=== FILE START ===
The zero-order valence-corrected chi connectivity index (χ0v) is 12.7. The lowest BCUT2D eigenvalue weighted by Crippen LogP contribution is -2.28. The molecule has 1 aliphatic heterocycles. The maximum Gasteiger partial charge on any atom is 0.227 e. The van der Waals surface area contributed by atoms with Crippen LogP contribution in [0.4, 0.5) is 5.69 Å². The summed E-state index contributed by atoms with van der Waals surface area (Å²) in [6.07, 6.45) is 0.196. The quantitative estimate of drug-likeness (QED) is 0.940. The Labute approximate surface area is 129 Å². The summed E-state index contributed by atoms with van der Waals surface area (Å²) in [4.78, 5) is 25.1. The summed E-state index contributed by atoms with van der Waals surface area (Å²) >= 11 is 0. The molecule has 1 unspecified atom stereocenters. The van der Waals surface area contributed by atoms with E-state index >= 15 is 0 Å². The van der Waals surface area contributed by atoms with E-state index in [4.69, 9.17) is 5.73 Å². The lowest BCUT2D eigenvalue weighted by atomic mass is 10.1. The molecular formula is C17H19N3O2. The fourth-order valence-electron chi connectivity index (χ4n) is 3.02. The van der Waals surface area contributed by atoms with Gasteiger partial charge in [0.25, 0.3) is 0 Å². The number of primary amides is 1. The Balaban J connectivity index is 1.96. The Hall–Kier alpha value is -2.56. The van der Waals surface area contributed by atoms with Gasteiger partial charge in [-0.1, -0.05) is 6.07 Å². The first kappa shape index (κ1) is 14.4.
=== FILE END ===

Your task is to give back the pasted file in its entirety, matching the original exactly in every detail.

The zero-order valence-corrected chi connectivity index (χ0v) is 12.7. The lowest BCUT2D eigenvalue weighted by Crippen LogP contribution is -2.28. The molecule has 1 aliphatic heterocycles. The maximum Gasteiger partial charge on any atom is 0.227 e. The van der Waals surface area contributed by atoms with Crippen LogP contribution in [0.4, 0.5) is 5.69 Å². The summed E-state index contributed by atoms with van der Waals surface area (Å²) in [6.07, 6.45) is 0.196. The quantitative estimate of drug-likeness (QED) is 0.940. The Labute approximate surface area is 129 Å². The summed E-state index contributed by atoms with van der Waals surface area (Å²) in [4.78, 5) is 25.1. The summed E-state index contributed by atoms with van der Waals surface area (Å²) >= 11 is 0. The molecule has 1 unspecified atom stereocenters. The van der Waals surface area contributed by atoms with E-state index >= 15 is 0 Å². The van der Waals surface area contributed by atoms with E-state index in [4.69, 9.17) is 5.73 Å². The lowest BCUT2D eigenvalue weighted by atomic mass is 10.1. The molecular formula is C17H19N3O2. The fourth-order valence-electron chi connectivity index (χ4n) is 3.02. The van der Waals surface area contributed by atoms with Gasteiger partial charge in [0.25, 0.3) is 0 Å². The number of primary amides is 1. The Balaban J connectivity index is 1.96. The Hall–Kier alpha value is -2.56. The van der Waals surface area contributed by atoms with Gasteiger partial charge in [-0.1, -0.05) is 6.07 Å². The first kappa shape index (κ1) is 14.4.